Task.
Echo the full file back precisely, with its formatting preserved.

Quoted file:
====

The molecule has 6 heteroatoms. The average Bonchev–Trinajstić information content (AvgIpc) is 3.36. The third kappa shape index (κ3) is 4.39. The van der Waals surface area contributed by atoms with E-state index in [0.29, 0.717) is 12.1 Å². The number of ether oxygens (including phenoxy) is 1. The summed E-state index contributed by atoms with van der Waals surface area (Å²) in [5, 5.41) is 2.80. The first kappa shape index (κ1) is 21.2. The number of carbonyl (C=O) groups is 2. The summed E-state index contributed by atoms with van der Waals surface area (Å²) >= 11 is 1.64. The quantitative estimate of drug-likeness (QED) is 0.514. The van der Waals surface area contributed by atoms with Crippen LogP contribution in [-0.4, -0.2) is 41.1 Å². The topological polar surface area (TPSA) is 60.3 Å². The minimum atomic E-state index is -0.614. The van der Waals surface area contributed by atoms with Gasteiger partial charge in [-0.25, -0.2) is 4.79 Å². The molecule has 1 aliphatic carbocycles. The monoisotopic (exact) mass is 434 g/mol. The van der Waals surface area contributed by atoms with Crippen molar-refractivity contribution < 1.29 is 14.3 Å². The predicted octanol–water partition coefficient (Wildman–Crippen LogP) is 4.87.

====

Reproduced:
The molecule has 6 heteroatoms. The average Bonchev–Trinajstić information content (AvgIpc) is 3.36. The third kappa shape index (κ3) is 4.39. The van der Waals surface area contributed by atoms with E-state index in [0.29, 0.717) is 12.1 Å². The number of ether oxygens (including phenoxy) is 1. The summed E-state index contributed by atoms with van der Waals surface area (Å²) in [5, 5.41) is 2.80. The first kappa shape index (κ1) is 21.2. The number of carbonyl (C=O) groups is 2. The summed E-state index contributed by atoms with van der Waals surface area (Å²) >= 11 is 1.64. The quantitative estimate of drug-likeness (QED) is 0.514. The van der Waals surface area contributed by atoms with Crippen LogP contribution in [-0.4, -0.2) is 41.1 Å². The topological polar surface area (TPSA) is 60.3 Å². The minimum atomic E-state index is -0.614. The van der Waals surface area contributed by atoms with Gasteiger partial charge in [-0.25, -0.2) is 4.79 Å². The molecule has 1 aliphatic carbocycles. The monoisotopic (exact) mass is 434 g/mol. The van der Waals surface area contributed by atoms with Crippen molar-refractivity contribution < 1.29 is 14.3 Å². The predicted octanol–water partition coefficient (Wildman–Crippen LogP) is 4.87.